Plain Writing

On October 13, 2010, President Obama signed the Plain Writing Act of 2010 (the Act) into law. 1 The purpose of the Act is to make federal documents easy to understand and use. The Act requires federal agencies to write all publicly distributed documents, including publications, letters, forms, notices, and instructions, in a "clear, concise, well-organized" manner using the principles of plain language.

In April 2011, the Office of Management and Budget (OMB) issued final guidance on implementing Plain Writing Act requirements that included deliverables and deadlines. The Agency for International Development (USAID) met both the July 13, 2011 and October 13, 2011 commitments by:

  • Designating a senior official
  • Creating a webpage
  • Publishing an implementation report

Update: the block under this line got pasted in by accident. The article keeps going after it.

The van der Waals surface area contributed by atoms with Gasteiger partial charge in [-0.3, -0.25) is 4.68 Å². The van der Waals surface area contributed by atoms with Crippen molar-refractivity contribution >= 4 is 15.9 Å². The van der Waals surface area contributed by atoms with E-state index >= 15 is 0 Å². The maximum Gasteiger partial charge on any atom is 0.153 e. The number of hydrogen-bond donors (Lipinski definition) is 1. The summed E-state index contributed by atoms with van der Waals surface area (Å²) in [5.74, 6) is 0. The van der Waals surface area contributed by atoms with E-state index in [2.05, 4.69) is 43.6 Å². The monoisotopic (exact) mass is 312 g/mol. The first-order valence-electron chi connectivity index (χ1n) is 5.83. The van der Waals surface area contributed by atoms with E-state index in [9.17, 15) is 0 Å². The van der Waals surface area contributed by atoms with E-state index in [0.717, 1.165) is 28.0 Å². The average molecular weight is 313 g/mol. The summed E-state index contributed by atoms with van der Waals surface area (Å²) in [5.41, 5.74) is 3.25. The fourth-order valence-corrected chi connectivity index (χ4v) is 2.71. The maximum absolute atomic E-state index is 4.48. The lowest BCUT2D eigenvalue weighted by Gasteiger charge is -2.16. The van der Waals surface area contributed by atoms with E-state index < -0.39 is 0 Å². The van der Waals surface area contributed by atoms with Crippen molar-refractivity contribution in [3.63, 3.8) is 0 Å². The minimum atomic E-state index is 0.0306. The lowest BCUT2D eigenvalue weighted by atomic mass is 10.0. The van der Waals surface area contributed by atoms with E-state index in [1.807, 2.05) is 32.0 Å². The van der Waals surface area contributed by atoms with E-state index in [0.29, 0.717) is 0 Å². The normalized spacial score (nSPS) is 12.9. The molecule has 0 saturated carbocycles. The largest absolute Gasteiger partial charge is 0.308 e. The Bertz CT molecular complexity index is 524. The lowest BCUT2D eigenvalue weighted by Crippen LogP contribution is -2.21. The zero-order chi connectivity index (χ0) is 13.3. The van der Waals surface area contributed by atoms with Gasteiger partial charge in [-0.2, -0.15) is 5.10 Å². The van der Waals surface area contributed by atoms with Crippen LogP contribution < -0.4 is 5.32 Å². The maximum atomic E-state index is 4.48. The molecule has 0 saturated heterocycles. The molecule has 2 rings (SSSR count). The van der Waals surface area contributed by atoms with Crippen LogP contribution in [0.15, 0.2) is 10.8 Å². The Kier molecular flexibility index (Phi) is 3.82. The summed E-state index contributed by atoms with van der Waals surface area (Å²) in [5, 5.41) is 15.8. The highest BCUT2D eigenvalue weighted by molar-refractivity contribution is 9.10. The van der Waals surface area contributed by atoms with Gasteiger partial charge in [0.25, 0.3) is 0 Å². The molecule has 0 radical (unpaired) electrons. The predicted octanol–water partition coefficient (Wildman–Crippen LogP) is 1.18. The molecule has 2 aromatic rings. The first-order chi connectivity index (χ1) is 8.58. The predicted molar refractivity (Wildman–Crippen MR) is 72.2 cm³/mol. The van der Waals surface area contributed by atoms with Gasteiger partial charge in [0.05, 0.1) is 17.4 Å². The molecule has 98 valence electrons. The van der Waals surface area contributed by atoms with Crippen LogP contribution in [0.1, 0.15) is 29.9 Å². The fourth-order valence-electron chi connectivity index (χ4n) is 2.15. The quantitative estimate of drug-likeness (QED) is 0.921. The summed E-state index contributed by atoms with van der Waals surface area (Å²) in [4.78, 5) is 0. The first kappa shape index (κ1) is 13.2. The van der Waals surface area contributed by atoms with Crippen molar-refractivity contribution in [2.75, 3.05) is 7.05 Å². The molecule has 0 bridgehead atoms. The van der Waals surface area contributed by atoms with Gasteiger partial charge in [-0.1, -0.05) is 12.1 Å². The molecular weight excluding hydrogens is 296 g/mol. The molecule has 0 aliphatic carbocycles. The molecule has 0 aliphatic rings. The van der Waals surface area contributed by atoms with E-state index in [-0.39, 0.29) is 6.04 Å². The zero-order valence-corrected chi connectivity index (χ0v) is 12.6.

• Using plain writing when issuing communications covered under the Act

OMB’s guidance also required agencies to submit a compliance report by April 13, 2012. This, our first annual compliance report, outlines the projects USAID has implemented -- and will continue to support -- to improve communications that will enhance the work we do. USAID is working hard to ensure that we effectively communicate our work in global development to save lives and improve human welfare around the world. Ensuring the principles of plain language are embedded in our daily operations is a critical step in this process.

USAID strongly embraces the principles of transparency and openness expressed in the Plain Writing Act. Requiring federal agencies to use “clear Government communication that the public can understand and use" will also promote the goals of the Administration's Open Government Initiative. Plain writing is indispensable to achieving the President’s Open Government goals and improving government transparency, public participation, and collaboration with stakeholders and the American public.

Last updated: May 03, 2017

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